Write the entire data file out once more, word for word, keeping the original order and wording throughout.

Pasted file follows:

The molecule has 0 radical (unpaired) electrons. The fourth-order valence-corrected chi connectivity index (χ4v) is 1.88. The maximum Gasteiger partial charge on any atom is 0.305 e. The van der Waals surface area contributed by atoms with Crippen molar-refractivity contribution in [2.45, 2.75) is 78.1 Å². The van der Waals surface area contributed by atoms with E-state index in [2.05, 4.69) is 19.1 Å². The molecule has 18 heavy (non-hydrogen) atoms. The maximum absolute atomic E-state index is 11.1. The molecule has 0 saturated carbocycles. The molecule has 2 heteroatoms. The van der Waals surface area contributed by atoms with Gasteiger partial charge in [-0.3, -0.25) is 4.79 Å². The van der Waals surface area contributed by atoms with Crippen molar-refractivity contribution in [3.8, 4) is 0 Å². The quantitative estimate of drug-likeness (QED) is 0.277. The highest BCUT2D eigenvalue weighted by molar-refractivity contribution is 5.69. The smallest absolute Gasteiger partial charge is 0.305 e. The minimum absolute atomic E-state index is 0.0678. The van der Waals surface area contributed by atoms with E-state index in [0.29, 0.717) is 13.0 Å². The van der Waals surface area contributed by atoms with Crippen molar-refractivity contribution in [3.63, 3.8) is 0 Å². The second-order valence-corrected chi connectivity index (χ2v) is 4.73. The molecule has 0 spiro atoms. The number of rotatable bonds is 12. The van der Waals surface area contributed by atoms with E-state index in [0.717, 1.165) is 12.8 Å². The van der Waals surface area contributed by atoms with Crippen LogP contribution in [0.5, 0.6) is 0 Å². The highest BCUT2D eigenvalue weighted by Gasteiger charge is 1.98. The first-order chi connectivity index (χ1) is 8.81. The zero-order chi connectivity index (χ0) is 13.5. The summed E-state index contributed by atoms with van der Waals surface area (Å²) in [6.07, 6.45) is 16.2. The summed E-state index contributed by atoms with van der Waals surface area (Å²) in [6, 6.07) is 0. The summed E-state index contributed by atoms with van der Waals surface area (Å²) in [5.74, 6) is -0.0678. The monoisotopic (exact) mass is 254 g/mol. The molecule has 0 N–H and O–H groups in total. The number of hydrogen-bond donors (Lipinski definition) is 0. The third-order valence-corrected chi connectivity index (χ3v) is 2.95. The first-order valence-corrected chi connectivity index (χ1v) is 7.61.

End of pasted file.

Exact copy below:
The molecule has 0 radical (unpaired) electrons. The fourth-order valence-corrected chi connectivity index (χ4v) is 1.88. The maximum Gasteiger partial charge on any atom is 0.305 e. The van der Waals surface area contributed by atoms with Crippen molar-refractivity contribution in [2.45, 2.75) is 78.1 Å². The van der Waals surface area contributed by atoms with E-state index in [2.05, 4.69) is 19.1 Å². The molecule has 18 heavy (non-hydrogen) atoms. The maximum absolute atomic E-state index is 11.1. The molecule has 0 saturated carbocycles. The molecule has 2 heteroatoms. The van der Waals surface area contributed by atoms with Gasteiger partial charge in [-0.3, -0.25) is 4.79 Å². The van der Waals surface area contributed by atoms with Crippen molar-refractivity contribution in [3.8, 4) is 0 Å². The quantitative estimate of drug-likeness (QED) is 0.277. The highest BCUT2D eigenvalue weighted by molar-refractivity contribution is 5.69. The smallest absolute Gasteiger partial charge is 0.305 e. The minimum absolute atomic E-state index is 0.0678. The van der Waals surface area contributed by atoms with E-state index in [0.29, 0.717) is 13.0 Å². The van der Waals surface area contributed by atoms with Crippen molar-refractivity contribution in [3.63, 3.8) is 0 Å². The second-order valence-corrected chi connectivity index (χ2v) is 4.73. The molecule has 0 spiro atoms. The number of rotatable bonds is 12. The van der Waals surface area contributed by atoms with E-state index in [0.717, 1.165) is 12.8 Å². The van der Waals surface area contributed by atoms with Crippen LogP contribution in [0.5, 0.6) is 0 Å². The highest BCUT2D eigenvalue weighted by Gasteiger charge is 1.98. The first-order chi connectivity index (χ1) is 8.81. The zero-order chi connectivity index (χ0) is 13.5. The summed E-state index contributed by atoms with van der Waals surface area (Å²) in [6.07, 6.45) is 16.2. The summed E-state index contributed by atoms with van der Waals surface area (Å²) in [6, 6.07) is 0. The summed E-state index contributed by atoms with van der Waals surface area (Å²) in [5.74, 6) is -0.0678. The monoisotopic (exact) mass is 254 g/mol. The molecule has 0 N–H and O–H groups in total. The number of hydrogen-bond donors (Lipinski definition) is 0. The third-order valence-corrected chi connectivity index (χ3v) is 2.95. The first-order valence-corrected chi connectivity index (χ1v) is 7.61.